Take a walk through the corridors of power


We’re all about promoting the voice of youth and providing a platform for young people to share their experiences and develop their critical voice. The views expressed are those of the writer and do not reflect the views of Canberra Youth Theatre or its staff.

Ella Buckley as Monica DuPuissant in Canberra Youth Theatre’s How To Vote! by Julian Larnach (Photo credit: Dayna Ransley)

Sarah Larkin wrote this review of our production of How To Vote! by Julian Larnach.

In a world of seemingly continual unrest, the political sphere is an increasingly difficult space to navigate, one that young people find challenging to insert themselves into. Canberra Youth Theatre’s production of the new Australian play, How To Vote! explores this relationship expertly, considering how young people find ways to engage and relate to politics. With the play acting as a political allegory, it places itself in the (very Canberra) realm of student politics. It mocks the seriousness that these young people carry themselves with, while mirroring the (at times problematic) personality traits of our politicians and journalists. In an election year, this production has a new weight to it, encouraging the audience to think more deeply about their involvement in politics. Whether it’s student politics or the global political stage, this production highlights how questions of power and justice seep into the everyday experience in an ever-recurring cycle. Passivity towards politics is not a choice one can now afford to be making.  

A talented cast of young Canberran actors bring this message to life through their performance. How to Vote! follows Lizzie Somers, Giles O’Hagan and Monica DePuissant in their quest for student council presidential glory. Delivering on your typical expectations of leadership candidates, Caitlin Baker, Matt White and Ella Buckley are charismatic and completely gripping in their performances. They understood the nuances of each character, and delivered playwright Julian Larnach’s brilliant wit skilfully. 

Though the play primarily centres on the respective journeys of the three candidates, Jack Shanahan’s portrayal of chaotically intense student journalist Figaro Lozarno guides this journey through the madness of election season. Supported by his social and sports editors (played by Thea Jade and Mischa Rippon respectively), Shanahan’s masterful performance is the perfect representation of the control media has in politics, guiding public perception.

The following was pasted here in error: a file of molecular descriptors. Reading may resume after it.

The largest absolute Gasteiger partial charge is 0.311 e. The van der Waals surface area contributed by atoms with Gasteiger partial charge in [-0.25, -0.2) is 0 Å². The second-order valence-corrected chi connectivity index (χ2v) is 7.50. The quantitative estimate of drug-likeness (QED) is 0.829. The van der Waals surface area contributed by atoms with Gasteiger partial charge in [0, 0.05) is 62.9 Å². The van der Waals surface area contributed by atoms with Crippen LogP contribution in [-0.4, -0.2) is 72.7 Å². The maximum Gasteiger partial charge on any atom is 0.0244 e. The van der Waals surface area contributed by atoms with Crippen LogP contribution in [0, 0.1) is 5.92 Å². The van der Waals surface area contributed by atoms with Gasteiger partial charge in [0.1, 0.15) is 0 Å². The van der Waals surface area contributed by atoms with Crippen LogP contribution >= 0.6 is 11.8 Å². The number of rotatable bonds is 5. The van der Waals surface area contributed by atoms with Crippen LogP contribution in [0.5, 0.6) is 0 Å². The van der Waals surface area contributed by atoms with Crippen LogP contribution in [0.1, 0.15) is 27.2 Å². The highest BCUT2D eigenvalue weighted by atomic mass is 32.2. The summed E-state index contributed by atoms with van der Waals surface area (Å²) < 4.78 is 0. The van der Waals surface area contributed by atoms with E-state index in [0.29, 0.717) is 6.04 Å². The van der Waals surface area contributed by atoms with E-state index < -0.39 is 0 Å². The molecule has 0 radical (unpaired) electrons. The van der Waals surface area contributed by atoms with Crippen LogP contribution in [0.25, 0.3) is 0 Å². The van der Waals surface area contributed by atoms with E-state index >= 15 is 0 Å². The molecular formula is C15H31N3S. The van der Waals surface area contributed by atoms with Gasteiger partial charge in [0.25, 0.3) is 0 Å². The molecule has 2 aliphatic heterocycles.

The refreshingly simplistic and dynamic set design, allowed for the performances to shine. A special mention must go to the wonderful work of Video Designer, Ethan Hamill, whose work created interesting interactions between the audience and the performers. In using these videos as integrated projection, the production captured the essence of young people living in the technological age, highlighting it as a resource that society is increasingly dependent on. The sound design from Patrick Haesler was the perfect complement to this, delivering an indie-rock sound that transported audiences to a teenage sit-com. This young and jubilant energy kept the frighteningly realistic material more light hearted, while still allowing for its impact. 

As a young person trying to figure out how I fit in to the world of politics,  who also happens to be a university student, I found myself relating to this production more than I’d care to admit. Young people are ever distrusting of political voices, as they have continually proven time and time again that our leaders do not care about our opinions, they follow their own agendas. These characters are representative of that. How to Vote! doesn’t necessarily give hope for the future of politics, but rather addresses its current faults and dangers, calling desperately for change. It is a powerful display of activism that needs to be seen. 

Sarah Larkin is a fourth year student at the Australian National University, studying a Bachelor of Arts/Development Studies. She is a passionate young performer who is fascinated by theatre in all forms. Sarah is widely involved in the ANU’s theatre scene, performing  onstage and working behind the scenes various productions. She is the current Vice President (Events) of the ANU Shakespeare Society.